For years, it was impossible to miss them – the images of the mournful, sad-eyed children seemingly hanging everywhere from museums to discount stores. Although art critics were unimpressed, Americans rushed to the cash registers to buy the artwork.
But there was a backstory to it all – a nasty divorce, a painted courtroom and a Tim Burton film that told the story of Margaret Keane, the artist who worked in an almost anonymous basement for that her husband attributed to himself the kitsch, very popular paintings that she created.
Credited as the creator of the Big Eyes paintings, Keane continued to paint and sell her works until her death Sunday at her home in Napa, the Keane Eyes Gallery in San Francisco has confirmed. She was 94 years old.
Keane’s first big-eyed paintings appeared in the late 1950s on San Francisco’s North Beach, then a bustling bohemian haven. Although received more as curiosities than serious contemporary art, there was something striking about the images of the children, their eyes filled less with wonder than with panic, if not outright fear, that resonated with the television viewers.
As the paintings sold—eventually in the millions—Keane’s husband, Walter, stepped forward and took credit for the art. A former real estate agent with a big personality and a gift for showmanship, he’s appeared on TV shows, toured galleries from New York to Los Angeles, and dutifully signed every painting with a simple “Keane.” If anyone bothered to ask, they described his wife as a struggling amateur.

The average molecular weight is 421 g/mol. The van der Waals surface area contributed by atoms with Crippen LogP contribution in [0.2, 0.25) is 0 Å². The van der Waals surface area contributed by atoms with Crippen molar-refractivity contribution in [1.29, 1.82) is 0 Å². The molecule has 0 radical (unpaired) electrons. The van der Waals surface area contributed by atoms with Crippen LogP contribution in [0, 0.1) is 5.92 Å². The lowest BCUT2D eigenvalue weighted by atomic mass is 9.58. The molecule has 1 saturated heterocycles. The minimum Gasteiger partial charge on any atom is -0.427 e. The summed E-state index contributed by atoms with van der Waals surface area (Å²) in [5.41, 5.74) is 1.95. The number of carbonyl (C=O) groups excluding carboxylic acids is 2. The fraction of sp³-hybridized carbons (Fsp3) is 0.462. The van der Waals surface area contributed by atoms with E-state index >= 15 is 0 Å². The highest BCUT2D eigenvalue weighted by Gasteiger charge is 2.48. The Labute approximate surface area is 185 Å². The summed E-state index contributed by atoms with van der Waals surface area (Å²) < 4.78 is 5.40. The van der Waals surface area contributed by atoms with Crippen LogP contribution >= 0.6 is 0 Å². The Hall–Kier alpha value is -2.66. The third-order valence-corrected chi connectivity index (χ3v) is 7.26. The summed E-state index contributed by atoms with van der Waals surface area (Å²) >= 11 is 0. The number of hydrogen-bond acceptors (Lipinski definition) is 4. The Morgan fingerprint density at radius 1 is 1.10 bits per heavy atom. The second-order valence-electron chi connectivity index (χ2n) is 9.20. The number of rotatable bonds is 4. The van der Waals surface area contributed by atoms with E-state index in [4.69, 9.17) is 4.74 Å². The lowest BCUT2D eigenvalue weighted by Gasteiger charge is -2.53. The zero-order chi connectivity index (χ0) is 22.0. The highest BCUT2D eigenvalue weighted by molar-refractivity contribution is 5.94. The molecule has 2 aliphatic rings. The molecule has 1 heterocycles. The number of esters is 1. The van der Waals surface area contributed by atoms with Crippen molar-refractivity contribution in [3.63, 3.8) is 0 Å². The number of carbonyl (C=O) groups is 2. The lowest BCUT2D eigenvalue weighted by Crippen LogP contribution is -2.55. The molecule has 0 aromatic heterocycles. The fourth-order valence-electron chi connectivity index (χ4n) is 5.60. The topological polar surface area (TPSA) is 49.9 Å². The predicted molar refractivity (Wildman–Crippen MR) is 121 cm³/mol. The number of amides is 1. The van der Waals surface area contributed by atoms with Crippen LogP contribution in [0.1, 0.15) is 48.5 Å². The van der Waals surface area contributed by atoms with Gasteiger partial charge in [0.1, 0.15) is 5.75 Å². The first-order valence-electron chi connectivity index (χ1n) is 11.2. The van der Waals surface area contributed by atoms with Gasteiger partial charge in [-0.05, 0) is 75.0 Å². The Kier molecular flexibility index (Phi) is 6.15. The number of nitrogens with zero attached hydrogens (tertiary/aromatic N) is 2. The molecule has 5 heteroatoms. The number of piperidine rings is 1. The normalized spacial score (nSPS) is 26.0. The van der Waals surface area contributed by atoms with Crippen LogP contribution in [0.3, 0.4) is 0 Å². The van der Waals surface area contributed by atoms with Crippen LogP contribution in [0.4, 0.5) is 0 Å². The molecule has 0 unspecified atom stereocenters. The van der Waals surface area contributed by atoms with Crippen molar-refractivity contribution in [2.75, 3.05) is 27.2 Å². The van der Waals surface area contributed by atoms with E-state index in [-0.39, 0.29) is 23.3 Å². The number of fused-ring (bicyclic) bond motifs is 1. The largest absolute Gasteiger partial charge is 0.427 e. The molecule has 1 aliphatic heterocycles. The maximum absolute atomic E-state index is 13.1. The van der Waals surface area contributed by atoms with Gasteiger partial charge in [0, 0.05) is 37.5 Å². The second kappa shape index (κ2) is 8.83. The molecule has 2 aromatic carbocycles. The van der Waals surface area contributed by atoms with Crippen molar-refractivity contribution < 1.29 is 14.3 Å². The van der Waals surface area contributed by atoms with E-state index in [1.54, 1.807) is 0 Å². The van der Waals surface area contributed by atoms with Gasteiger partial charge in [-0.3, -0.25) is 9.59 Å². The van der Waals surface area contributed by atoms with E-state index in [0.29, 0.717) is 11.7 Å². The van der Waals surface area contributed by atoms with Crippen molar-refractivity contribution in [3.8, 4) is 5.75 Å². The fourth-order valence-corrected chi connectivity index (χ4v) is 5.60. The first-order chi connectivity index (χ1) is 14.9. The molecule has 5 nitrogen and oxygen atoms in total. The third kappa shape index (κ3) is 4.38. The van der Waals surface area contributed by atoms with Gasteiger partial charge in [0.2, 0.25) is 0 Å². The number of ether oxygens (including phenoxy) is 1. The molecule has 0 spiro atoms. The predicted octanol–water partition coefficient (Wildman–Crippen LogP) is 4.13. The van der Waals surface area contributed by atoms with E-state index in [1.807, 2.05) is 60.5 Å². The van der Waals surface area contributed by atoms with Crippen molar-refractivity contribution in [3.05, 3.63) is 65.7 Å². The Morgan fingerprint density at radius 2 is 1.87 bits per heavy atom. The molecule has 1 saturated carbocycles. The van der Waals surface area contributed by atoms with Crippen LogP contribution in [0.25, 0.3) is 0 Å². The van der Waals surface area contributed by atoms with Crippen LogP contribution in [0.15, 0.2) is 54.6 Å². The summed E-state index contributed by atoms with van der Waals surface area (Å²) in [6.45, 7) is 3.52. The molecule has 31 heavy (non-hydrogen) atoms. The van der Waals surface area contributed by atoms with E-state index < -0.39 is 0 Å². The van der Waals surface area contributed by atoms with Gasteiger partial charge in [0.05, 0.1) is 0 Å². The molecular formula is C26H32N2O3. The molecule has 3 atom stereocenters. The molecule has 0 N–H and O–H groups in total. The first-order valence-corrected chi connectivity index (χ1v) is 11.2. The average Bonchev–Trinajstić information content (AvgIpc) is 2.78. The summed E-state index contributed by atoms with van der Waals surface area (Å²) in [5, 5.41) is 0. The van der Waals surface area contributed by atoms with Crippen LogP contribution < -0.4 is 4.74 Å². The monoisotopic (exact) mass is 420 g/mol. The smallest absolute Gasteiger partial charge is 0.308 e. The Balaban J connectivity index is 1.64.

Requests for custom big-eye paintings have also poured in from the celebrity world, and portraits have been made from photos of Natalie Wood, Caroline Kennedy, Liberace, Kim Novak and many more. Although the paintings sold for as little as $40 at the time, they often sold for thousands of dollars.
After a protracted and acrimonious divorce, Keane told a reporter in 1970 that her ex-husband had painted none of the wide-eyed wreckage and offered to prove it in a public protest at Union Square in San Francisco. She showed up with her easel and quickly produced a classic big-eyed kid. Walter Keane did not bother to introduce himself, although he continued to take credit for the artwork.
Keane filed a libel suit against her former husband for claiming her work, and her lawyer staged a painting for jurors to watch. In less than an hour, she pounced on a perfectly executed child with evil eyes. Walter Keane, complaining of a sore shoulder, did not raise his brush. She was awarded $4 million in damages, although he died in 2000 before paying the judgment.
Years later, Burton – whose wife knew Keane – told his story in the stranger-than-fiction movie ‘Big Eyes’, starring Amy Adams as Keane and Christoph Waltz as her ex-husband. partner in crime. Keane thanked him by painting a portrait of his wife, with wide eyes.
During a retrospective of her work at the Laguna Art Museum in 2000, she spoke with The Times about the deception and abuse she said she suffered at the hands of her husband.
“I had to close the paint room door to keep the housekeeper, my daughter and anyone else out,” she said of the basement where she painted.
“I was painting my own deepest feelings and searching for answers,” she said. “The eyes were always asking ‘Why, why is there pain? What is the purpose of life?'”